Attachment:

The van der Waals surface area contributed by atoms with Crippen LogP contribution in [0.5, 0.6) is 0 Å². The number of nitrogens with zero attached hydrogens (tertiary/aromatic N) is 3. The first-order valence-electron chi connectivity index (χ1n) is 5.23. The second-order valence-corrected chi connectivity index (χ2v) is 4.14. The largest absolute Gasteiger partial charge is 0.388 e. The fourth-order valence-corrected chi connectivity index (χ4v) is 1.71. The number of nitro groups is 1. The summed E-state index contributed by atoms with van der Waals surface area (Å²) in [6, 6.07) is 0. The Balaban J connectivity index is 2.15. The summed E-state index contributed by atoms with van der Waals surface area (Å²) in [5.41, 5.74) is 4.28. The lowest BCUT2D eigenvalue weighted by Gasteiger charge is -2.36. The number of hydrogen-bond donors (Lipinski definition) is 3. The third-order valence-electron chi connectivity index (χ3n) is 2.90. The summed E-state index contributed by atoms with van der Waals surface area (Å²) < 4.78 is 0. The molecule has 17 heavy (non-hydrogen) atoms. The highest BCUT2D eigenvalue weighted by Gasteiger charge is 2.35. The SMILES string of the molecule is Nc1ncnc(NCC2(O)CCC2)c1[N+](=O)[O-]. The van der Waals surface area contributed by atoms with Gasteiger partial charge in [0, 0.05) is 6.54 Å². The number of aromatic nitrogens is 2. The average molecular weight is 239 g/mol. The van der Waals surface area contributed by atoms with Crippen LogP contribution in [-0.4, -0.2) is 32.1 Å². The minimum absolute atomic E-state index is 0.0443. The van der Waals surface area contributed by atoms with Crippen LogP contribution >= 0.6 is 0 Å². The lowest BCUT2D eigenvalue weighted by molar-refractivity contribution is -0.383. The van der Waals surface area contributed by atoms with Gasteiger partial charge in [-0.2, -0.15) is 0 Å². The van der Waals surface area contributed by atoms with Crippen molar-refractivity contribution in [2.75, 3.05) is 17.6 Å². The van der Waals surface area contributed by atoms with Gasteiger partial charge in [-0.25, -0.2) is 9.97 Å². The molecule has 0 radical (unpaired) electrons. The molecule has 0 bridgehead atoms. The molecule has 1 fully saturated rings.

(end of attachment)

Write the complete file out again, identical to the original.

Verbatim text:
The van der Waals surface area contributed by atoms with Crippen LogP contribution in [0.5, 0.6) is 0 Å². The number of nitrogens with zero attached hydrogens (tertiary/aromatic N) is 3. The first-order valence-electron chi connectivity index (χ1n) is 5.23. The second-order valence-corrected chi connectivity index (χ2v) is 4.14. The largest absolute Gasteiger partial charge is 0.388 e. The fourth-order valence-corrected chi connectivity index (χ4v) is 1.71. The number of nitro groups is 1. The summed E-state index contributed by atoms with van der Waals surface area (Å²) in [6, 6.07) is 0. The Balaban J connectivity index is 2.15. The summed E-state index contributed by atoms with van der Waals surface area (Å²) in [5.41, 5.74) is 4.28. The lowest BCUT2D eigenvalue weighted by Gasteiger charge is -2.36. The number of hydrogen-bond donors (Lipinski definition) is 3. The third-order valence-electron chi connectivity index (χ3n) is 2.90. The summed E-state index contributed by atoms with van der Waals surface area (Å²) < 4.78 is 0. The molecule has 17 heavy (non-hydrogen) atoms. The highest BCUT2D eigenvalue weighted by Gasteiger charge is 2.35. The SMILES string of the molecule is Nc1ncnc(NCC2(O)CCC2)c1[N+](=O)[O-]. The van der Waals surface area contributed by atoms with Gasteiger partial charge in [0, 0.05) is 6.54 Å². The number of aromatic nitrogens is 2. The average molecular weight is 239 g/mol. The van der Waals surface area contributed by atoms with Crippen LogP contribution in [-0.4, -0.2) is 32.1 Å². The minimum absolute atomic E-state index is 0.0443. The van der Waals surface area contributed by atoms with Crippen LogP contribution >= 0.6 is 0 Å². The lowest BCUT2D eigenvalue weighted by molar-refractivity contribution is -0.383. The van der Waals surface area contributed by atoms with Gasteiger partial charge in [-0.2, -0.15) is 0 Å². The van der Waals surface area contributed by atoms with Crippen molar-refractivity contribution in [2.75, 3.05) is 17.6 Å². The van der Waals surface area contributed by atoms with Gasteiger partial charge in [-0.25, -0.2) is 9.97 Å². The molecule has 0 radical (unpaired) electrons. The molecule has 0 bridgehead atoms. The molecule has 1 fully saturated rings.